The concern is that by adapting gradually to the loss of actual nature and the increase of technological nature, humans will lower the baseline across generations for what counts as a full measure of a flourishing human experience.
The more we rely on an intermediary to communicate, connect, and interact with others, the more we depersonalize being human. Your well-being depends on not replacing face-to -face connections with technological ones.
The camera was the first technology that was a substitute for the real thing? Yet, the camera only recorded the past and was no substitute for what was current. Then the telephone provided a way of connecting in the present, but without benefit of facial expressions and body language .
The other forms that seemingly connected us were silent movies, radio, and movies with sound followed by TV which unlike movies isolated us in our homes instead of in a public space. This consumed most of the 20th century and catapulted us further away from one to one interactions.
This 21st century dubious improvements gave us the ability to manipulate, edit, and use a time lag instead of spontaneously responding. With other signals absent the advent of Instagram, messenger, game apps, dating sites, Google, Facebook, etc. is not alike what Robert D. Putnam wrote in his book “Bowling Alone”.
Technology ushered in the era of distancing us from each other. Face-to-face interactions cannot be manipulated and controlled nor can we avoid responding directly.
What can be meaningful to those of us who don’t live close to family, have a household mate, or have moved away from a long-term home base is to connect to places where groups gather. Join a book club, or game, or exercise club. Volunteer in places where interaction is prevalent. Get a pet.
Yes, you can still Skype and call friends and family, but don't let these be substitutes forgetting out and communicating face-to-face!
To read more about this topic is Robert David Putnam's book "Bowling Alone", Putnam is an American political scientist and Peter and Isabel Malkin Professor of Public Policy at the Harvard University John F. Kennedy School of Government.
Kira Asatryan author of "Stop Being Lonely". She is a relationship coach certified by World Coach Institute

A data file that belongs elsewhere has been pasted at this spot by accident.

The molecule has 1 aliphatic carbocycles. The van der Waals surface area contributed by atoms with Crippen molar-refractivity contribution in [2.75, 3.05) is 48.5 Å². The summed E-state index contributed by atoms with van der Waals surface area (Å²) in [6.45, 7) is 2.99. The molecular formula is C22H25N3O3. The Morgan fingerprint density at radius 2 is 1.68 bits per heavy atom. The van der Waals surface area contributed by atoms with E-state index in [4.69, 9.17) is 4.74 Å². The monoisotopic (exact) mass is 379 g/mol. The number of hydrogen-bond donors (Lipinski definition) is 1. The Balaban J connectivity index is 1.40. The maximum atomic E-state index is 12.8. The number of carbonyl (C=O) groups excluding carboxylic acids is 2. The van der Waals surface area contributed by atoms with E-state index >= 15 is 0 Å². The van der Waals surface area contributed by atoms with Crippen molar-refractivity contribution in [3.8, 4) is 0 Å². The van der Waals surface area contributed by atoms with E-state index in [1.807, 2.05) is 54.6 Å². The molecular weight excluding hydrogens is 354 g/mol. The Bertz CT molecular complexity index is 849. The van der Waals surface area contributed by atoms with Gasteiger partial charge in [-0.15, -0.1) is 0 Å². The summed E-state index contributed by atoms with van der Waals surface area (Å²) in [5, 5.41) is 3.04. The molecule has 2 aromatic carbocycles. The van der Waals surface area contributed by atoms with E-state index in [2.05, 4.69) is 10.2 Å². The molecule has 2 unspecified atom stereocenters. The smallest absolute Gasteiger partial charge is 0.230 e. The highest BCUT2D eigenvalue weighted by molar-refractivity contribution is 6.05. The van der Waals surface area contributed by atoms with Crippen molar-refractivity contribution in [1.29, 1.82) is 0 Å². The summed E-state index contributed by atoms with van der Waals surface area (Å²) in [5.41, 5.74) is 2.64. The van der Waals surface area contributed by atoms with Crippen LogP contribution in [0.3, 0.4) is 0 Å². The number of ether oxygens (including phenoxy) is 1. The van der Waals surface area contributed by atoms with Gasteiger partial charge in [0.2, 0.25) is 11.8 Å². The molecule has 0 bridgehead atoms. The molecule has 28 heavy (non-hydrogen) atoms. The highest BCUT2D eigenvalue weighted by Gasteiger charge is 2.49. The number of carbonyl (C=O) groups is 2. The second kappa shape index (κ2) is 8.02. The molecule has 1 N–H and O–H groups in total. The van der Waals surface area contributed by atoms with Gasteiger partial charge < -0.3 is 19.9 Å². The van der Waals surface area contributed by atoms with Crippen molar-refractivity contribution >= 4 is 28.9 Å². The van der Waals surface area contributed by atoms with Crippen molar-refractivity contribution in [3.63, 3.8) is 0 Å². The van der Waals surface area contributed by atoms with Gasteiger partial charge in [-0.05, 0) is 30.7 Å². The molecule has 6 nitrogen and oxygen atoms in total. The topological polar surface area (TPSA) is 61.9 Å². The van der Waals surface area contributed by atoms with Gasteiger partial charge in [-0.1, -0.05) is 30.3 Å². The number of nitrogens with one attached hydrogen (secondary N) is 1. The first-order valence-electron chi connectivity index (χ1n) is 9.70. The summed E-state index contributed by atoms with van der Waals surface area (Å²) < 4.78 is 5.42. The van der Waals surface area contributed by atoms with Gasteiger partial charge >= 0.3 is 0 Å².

Why is it so hard to tell what’s real
Is it something only to see or feel
With your body not just inside your brain,
Does reality have to be such a strain?
Is reality something you pinch?
Can you stare it in the face without a flinch?
Can you alter it or make it leave?
Can you find it in your hand or up your sleeve?
Can’t reality be a dream come true?
Sometimes it seems like déjà vu.
It matters not if it doesn’t feels real
And sometimes it hasn’t any appeal
Reality often times
Is not much above those heinous crimes
But there’s no denying it when it calls
It can hit you like Niagara Falls
But no matter what it is, you have the choice
To let it go or give it voice
Because unless it’s interpreted by your head
It’s just a bunch of words that can’t be read
What a downer, until the 19th century we had to rely on seeing each other to communicate. Then we didn't have to see, smell or even answer the person who was talking to us. Technology changed all that. Now you can annoy anyone, anytime. Ah, the fun of it. I can tell you, you're a jerk and not worry about being punched in the nose.
We used to punish people by sequestering them from others. Solitary confinement is now a chosen sport. According to NHAPS we spend 86.0% of our time indoors. This is great for therapists. Depression, addiction and hoarding spring like weeds with isolation.
Although hoarding doesn't sound so bad to me! After all what's shopping for?
What's The Real World?
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